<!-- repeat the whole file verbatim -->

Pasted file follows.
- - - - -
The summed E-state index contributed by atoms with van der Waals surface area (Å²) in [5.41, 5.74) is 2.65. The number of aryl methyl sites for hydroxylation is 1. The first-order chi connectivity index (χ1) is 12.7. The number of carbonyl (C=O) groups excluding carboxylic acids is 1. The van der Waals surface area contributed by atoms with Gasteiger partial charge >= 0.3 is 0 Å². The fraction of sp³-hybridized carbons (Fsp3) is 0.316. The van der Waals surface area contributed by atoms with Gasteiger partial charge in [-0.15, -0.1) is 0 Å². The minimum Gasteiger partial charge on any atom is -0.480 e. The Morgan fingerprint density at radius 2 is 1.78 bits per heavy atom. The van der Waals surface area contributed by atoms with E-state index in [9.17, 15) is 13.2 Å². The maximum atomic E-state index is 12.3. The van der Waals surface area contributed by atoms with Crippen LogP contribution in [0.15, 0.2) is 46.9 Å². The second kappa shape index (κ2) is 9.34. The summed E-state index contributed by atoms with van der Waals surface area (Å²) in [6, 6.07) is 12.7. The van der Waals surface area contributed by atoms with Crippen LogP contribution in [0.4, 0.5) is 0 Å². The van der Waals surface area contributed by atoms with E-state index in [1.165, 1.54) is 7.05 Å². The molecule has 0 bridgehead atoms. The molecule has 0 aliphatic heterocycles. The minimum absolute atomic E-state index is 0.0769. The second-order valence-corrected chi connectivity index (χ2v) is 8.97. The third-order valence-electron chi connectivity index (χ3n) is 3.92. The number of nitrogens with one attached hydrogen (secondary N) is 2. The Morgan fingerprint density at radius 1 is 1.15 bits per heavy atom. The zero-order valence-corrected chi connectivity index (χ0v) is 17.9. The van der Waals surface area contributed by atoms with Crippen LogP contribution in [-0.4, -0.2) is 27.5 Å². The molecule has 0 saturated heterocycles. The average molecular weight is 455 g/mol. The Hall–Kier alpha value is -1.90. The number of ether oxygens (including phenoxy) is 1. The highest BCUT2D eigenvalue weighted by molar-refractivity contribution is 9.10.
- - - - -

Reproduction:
The summed E-state index contributed by atoms with van der Waals surface area (Å²) in [5.41, 5.74) is 2.65. The number of aryl methyl sites for hydroxylation is 1. The first-order chi connectivity index (χ1) is 12.7. The number of carbonyl (C=O) groups excluding carboxylic acids is 1. The van der Waals surface area contributed by atoms with Gasteiger partial charge >= 0.3 is 0 Å². The fraction of sp³-hybridized carbons (Fsp3) is 0.316. The van der Waals surface area contributed by atoms with Gasteiger partial charge in [-0.15, -0.1) is 0 Å². The minimum Gasteiger partial charge on any atom is -0.480 e. The Morgan fingerprint density at radius 2 is 1.78 bits per heavy atom. The van der Waals surface area contributed by atoms with E-state index in [9.17, 15) is 13.2 Å². The maximum atomic E-state index is 12.3. The van der Waals surface area contributed by atoms with Crippen LogP contribution in [0.15, 0.2) is 46.9 Å². The second kappa shape index (κ2) is 9.34. The summed E-state index contributed by atoms with van der Waals surface area (Å²) in [6, 6.07) is 12.7. The van der Waals surface area contributed by atoms with Crippen LogP contribution in [0.4, 0.5) is 0 Å². The van der Waals surface area contributed by atoms with E-state index in [1.165, 1.54) is 7.05 Å². The molecule has 0 bridgehead atoms. The molecule has 0 aliphatic heterocycles. The minimum absolute atomic E-state index is 0.0769. The second-order valence-corrected chi connectivity index (χ2v) is 8.97. The third-order valence-electron chi connectivity index (χ3n) is 3.92. The number of nitrogens with one attached hydrogen (secondary N) is 2. The Morgan fingerprint density at radius 1 is 1.15 bits per heavy atom. The zero-order valence-corrected chi connectivity index (χ0v) is 17.9. The van der Waals surface area contributed by atoms with Crippen LogP contribution in [-0.4, -0.2) is 27.5 Å². The molecule has 0 saturated heterocycles. The average molecular weight is 455 g/mol. The Hall–Kier alpha value is -1.90. The number of ether oxygens (including phenoxy) is 1. The highest BCUT2D eigenvalue weighted by molar-refractivity contribution is 9.10.